decided: March 27, 1973.
Appeal from judgment of sentence of Court of Common Pleas, Trial Division, of Philadelphia, Feb. T., 1971, No. 662, in case of Commonwealth of Pennsylvania v. Clyde Lee.
Anne Johnson, Mike Hanford and Jonathan Miller, Assistant Defenders, and Vincent J. Ziccardi, Defender, for appellant.
James J. Wilson and Milton M. Stein, Assistant District Attorneys, Richard A. Sprague, First Assistant District Attorney, and Arlen Specter, District Attorney, for Commonwealth, appellee.
Wright, P. J., Watkins, Jacobs, Hoffman, Spaulding, Cercone, and Packel, JJ. Opinion by Cercone, J.
[ 224 Pa. Super. Page 18]
Defendant contends in this appeal that his conviction under the Uniform Firearms Act*fn1 was improper since the Commonwealth did not prove that the gun involved was operable or could be made operable by the exercise of reasonable repairs. For support of this contention defendant relies on this writer's dissenting opinion in Com. v. Layton, 220 Pa. Superior Ct. 435 (1972) (Hoffman and Spaulding, JJ., join), allocatur granted. Although defendant correctly sets forth the argued-for rule of operability presented in the Layton dissent, that rule, even if controlling, would not be applicable under the facts of this case. The Layton dissent would not require, as this defendant seems to contend,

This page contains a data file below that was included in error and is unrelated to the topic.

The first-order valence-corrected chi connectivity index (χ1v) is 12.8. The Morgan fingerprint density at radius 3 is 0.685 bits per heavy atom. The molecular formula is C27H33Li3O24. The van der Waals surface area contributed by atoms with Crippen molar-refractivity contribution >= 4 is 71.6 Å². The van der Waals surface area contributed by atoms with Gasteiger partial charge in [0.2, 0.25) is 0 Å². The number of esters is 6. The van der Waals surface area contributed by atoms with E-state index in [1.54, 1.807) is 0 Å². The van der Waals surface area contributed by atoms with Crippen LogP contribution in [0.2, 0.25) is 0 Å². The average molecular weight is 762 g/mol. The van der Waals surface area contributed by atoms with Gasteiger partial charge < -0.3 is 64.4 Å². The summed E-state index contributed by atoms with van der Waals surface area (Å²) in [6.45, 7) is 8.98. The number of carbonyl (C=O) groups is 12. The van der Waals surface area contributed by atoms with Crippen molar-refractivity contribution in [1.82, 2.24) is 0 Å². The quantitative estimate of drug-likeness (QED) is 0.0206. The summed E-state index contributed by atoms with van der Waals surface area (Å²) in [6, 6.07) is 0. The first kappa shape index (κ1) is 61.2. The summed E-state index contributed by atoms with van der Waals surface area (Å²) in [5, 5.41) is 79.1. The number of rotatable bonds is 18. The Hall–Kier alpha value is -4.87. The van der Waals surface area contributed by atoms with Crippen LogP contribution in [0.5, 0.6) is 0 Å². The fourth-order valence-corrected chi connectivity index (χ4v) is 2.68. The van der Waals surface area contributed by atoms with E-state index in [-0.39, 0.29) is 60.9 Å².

[ 224 Pa. Super. Page 19]
that the Commonwealth establish operability as an essential element in the prosecution under the Act, nor would it place upon the Commonwealth the burden of proving operability or the state of repairability of a "firearm" based upon a defendant's mere allegation of inoperability. The Commonwealth complies with the language of the Act by presenting sufficient evidence of prohibited conduct with respect to a "firearm" which would constitute a prima facie violation of the Act. Therefore, any pistol or revolver meeting the stated dimensions and commonly understood as the article it purports itself to be is sufficient to sustain a prosecution under the Act. Any such pistol or revolver would continue to qualify as a "firearm" unless and until evidence is presented by either side establishing the inoperability of the gun involved. Only then, when the issue of inoperability is thus introduced into evidence, would we place upon the Commonwealth the additional requirement of proving that the gun could be made operable by the exercise of reasonable repairs. Unlike the Layton case,*fn2 no such issue of inoperability was ever raised and no evidence to establish inoperability was ever presented.
Accordingly, in consideration of this and all other assignments of error, judgment of sentence is affirmed.
Judgment of sentence affirmed.